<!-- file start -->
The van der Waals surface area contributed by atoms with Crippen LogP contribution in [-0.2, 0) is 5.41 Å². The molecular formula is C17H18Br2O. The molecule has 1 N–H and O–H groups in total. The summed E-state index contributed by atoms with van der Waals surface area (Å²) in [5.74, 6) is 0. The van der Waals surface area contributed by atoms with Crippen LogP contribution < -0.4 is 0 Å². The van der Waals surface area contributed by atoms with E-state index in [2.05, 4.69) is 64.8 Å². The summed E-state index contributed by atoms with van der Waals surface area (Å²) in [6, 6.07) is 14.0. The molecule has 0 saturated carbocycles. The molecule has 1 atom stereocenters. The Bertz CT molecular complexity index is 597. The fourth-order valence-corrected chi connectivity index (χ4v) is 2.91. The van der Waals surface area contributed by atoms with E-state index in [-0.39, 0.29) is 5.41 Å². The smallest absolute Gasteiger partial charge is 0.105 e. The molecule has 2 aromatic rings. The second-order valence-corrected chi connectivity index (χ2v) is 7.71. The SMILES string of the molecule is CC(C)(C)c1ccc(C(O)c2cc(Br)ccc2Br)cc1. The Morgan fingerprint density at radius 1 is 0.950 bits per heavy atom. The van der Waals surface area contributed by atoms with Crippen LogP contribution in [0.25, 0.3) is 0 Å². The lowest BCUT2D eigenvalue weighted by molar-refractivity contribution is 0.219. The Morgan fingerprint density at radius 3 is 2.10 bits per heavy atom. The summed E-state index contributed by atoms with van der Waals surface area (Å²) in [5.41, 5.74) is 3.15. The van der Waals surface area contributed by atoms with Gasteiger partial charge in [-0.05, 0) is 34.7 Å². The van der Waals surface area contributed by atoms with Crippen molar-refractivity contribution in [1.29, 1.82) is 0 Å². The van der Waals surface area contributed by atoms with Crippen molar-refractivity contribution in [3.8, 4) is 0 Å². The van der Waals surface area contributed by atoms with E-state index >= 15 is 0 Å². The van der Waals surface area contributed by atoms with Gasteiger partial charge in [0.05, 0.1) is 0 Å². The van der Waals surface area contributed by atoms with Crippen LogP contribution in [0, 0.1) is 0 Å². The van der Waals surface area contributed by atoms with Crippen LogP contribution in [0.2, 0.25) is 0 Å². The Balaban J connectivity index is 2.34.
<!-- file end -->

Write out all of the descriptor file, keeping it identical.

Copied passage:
The van der Waals surface area contributed by atoms with Crippen LogP contribution in [-0.2, 0) is 5.41 Å². The molecular formula is C17H18Br2O. The molecule has 1 N–H and O–H groups in total. The summed E-state index contributed by atoms with van der Waals surface area (Å²) in [5.74, 6) is 0. The van der Waals surface area contributed by atoms with Crippen LogP contribution < -0.4 is 0 Å². The van der Waals surface area contributed by atoms with E-state index in [2.05, 4.69) is 64.8 Å². The summed E-state index contributed by atoms with van der Waals surface area (Å²) in [6, 6.07) is 14.0. The molecule has 0 saturated carbocycles. The molecule has 1 atom stereocenters. The Bertz CT molecular complexity index is 597. The fourth-order valence-corrected chi connectivity index (χ4v) is 2.91. The van der Waals surface area contributed by atoms with E-state index in [-0.39, 0.29) is 5.41 Å². The smallest absolute Gasteiger partial charge is 0.105 e. The molecule has 2 aromatic rings. The second-order valence-corrected chi connectivity index (χ2v) is 7.71. The SMILES string of the molecule is CC(C)(C)c1ccc(C(O)c2cc(Br)ccc2Br)cc1. The Morgan fingerprint density at radius 1 is 0.950 bits per heavy atom. The van der Waals surface area contributed by atoms with Crippen LogP contribution in [0.25, 0.3) is 0 Å². The lowest BCUT2D eigenvalue weighted by molar-refractivity contribution is 0.219. The Morgan fingerprint density at radius 3 is 2.10 bits per heavy atom. The summed E-state index contributed by atoms with van der Waals surface area (Å²) in [5.41, 5.74) is 3.15. The van der Waals surface area contributed by atoms with Gasteiger partial charge in [-0.05, 0) is 34.7 Å². The van der Waals surface area contributed by atoms with Crippen molar-refractivity contribution in [1.29, 1.82) is 0 Å². The van der Waals surface area contributed by atoms with Crippen molar-refractivity contribution in [3.8, 4) is 0 Å². The van der Waals surface area contributed by atoms with E-state index >= 15 is 0 Å². The van der Waals surface area contributed by atoms with Gasteiger partial charge in [0.05, 0.1) is 0 Å². The van der Waals surface area contributed by atoms with Crippen LogP contribution in [0, 0.1) is 0 Å². The van der Waals surface area contributed by atoms with Crippen LogP contribution in [0.2, 0.25) is 0 Å². The Balaban J connectivity index is 2.34.